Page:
In the hour of his need Lodovico Sforza found himself without friends or credit, and he had to pay the price of the sly, faithless egotistical policy he had so long pursued with profit.
His far reaching schemes were flung into confusion because a French king had knocked his brow against a door, and had been succeeded by one who conceived that he had a legal right to the throne of Milan, and the intent and might to enforce it, be the right legal or not. It was in vain now that Lodovico turned to the powers of Italy for assistance, in vain that his cunning set fresh intrigues afoot. His neighbours had found him out long since; he had played fast and loose with them too often, and there was none would trust him now.
Thus he found himself isolated, and in no case to withstand the French avalanche which rolled down upon his duchy. The fall of Milan was a matter of days; of resistance there was practically none. Town after town threw up its gates to the invaders, and Lodovico, seeing himself abandoned on all sides, sought in flight the safety of his own person.
Cesare took no part in the war, which, after all, was no war no more than an armed progress. He was at Lyons with the King, and he did not move into Italy until Louis went to take possession of his new duchy.
Amid the acclamations of the ever fickle mob, hailing him as its deliverer, Louis XII rode triumphantly into Milan on October 6, attended by a little host of princes, including the Prince of Savoy, the Dukes of Montferrat and Ferrara, and the Marquis of Mantua. But the place of honour went to Cesare Borgia, who rode at the king's side, a brilliant and arresting figure. This was the occasion on which Baldassare Castiglione who was in the Marquis of Mantua's suite was moved to such praise of the appearance and gallant bearing of the duke, and of the splendid equipment Of his suite, which outshone those of all that little host of attendant princes.
From this time onward Cesare signs himself " Cesare Borgia of France," and quarters on his shield the golden lilies of France with the red bull of the House of Borgia.
The conditions on which Alexander VI joined the league of France and Venice became apparent at about this time. They were to be gathered from the embassy of his nephew, the Cardinal Giovanni Borgia, to Venice in the middle of September. There the latter announced to the Council of Ten that the Pope's Holiness aimed at the recovery to the Church of those Romagna tyrannies which originally were fiefs of the Holy See and held by her vicars, who, however, had long since repudiated the Pontifical authority, refused the payment of their tributes, and in some instances had even gone so far as to bear arms against the Church.
With one or two exceptions the violent and evil misgovernment of these turbulent princelings was a scandal to all Italy. They ruled by rapine and murder, and rendered Romagna little better than a nest of brigands. Their state of secession from the Holy See arose largely out of the nepotism practised by the last Popes a nepotism writers are too prone to overlook when charging Alexander with the same abuse. Such Popes as Sixtus IV and Innocent VIII had broken up the States of the Church that they might endow their children and their nephews. The nepotism of such as these never had any result but to impoverish the Holy See; whilst, on the other hand, the nepotism of Alexander this Pope who is held up to obloquy as the archetype of the nepotist had a tendency rather to enrich it. It was not to the States of the Church, not by easy ways of plundering the territories of the Holy See, that he turned to found dominions and dynasties for his children. He went beyond and outside of them, employing princely alliances as the means to his ends. Gandia was a duke in Spain ; Giuffredo a prince in Naples, and Cesare a duke in France. For none of these could it be said that territories had been filched from Rome, whilst the alliances made for them were such as tended to strengthen the power of the Pope, and, therefore, of the Church.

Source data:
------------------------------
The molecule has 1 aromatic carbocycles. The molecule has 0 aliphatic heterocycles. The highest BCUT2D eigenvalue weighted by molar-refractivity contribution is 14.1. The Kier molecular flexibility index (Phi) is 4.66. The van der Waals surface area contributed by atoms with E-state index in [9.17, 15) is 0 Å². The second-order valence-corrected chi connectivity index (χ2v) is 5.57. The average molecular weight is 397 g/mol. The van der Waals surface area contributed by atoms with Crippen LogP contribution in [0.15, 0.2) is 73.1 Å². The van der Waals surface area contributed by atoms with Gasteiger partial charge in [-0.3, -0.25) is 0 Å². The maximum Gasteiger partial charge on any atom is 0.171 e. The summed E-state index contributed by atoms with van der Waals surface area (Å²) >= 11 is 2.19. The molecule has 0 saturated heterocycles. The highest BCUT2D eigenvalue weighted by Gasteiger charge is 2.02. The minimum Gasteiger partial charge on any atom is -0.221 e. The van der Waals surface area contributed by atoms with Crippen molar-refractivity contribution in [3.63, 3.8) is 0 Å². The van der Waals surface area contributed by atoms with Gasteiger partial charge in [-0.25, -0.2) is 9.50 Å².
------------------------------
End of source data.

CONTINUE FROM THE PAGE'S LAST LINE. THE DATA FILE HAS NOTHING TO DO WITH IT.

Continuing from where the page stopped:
The reconsolidation of the States of the Church, the recovery of her full temporal power, which his predecessors had so grievously dissipated, had ever been Alexander's aim ; Louis XII afforded him, at last, his opportunity, since with French aid the thing now might be attempted.
His son Cesare was the Hercules to whom was to be given the labour of cleaning out the Augean stable of the Romagna.
That Alexander may have been single minded in his purpose has never been supposed. It might, indeed, be to suppose too much; and the general assumption that, from the outset, his chief aim was to found a powerful State for his son may be accepted. But let us at least remember that such had been the aims of several Popes before him. Sixtus IV and Innocent VIII had similarly aimed at founding dynasties in Romagna for their families; but, lacking the talents and political acuteness of Alexander, and a son of the mettle and capacity of Cesare Borgia, the feeble trail of their ambition is apt to escape attention. It is also to be remembered that, whatever Alexander's ulterior motive, the immediate results of the campaign with which he inspired his son were to reunite to the Church the States which had fallen away from her, and to re establish her temporal sway in the full plenitude of its dominion. However much he may have been imbued with the desire to exalt and aggrandize his children politically, he did nothing that did not at the same time make for the greater power and glory of the Church.
His formidable Bull published in October set forth how, after trial, it had been found that the Lords or Vicars of Rimini, Pesaro, Imola, Forli, Camerino and Faenza, with other feudatories of the Holy See (including the duchy of Urbino) had never paid the yearly tribute due to the Church, wherefore he, by virtue of his apostolic authority, deprived them of all their rights, and did declare them so deprived.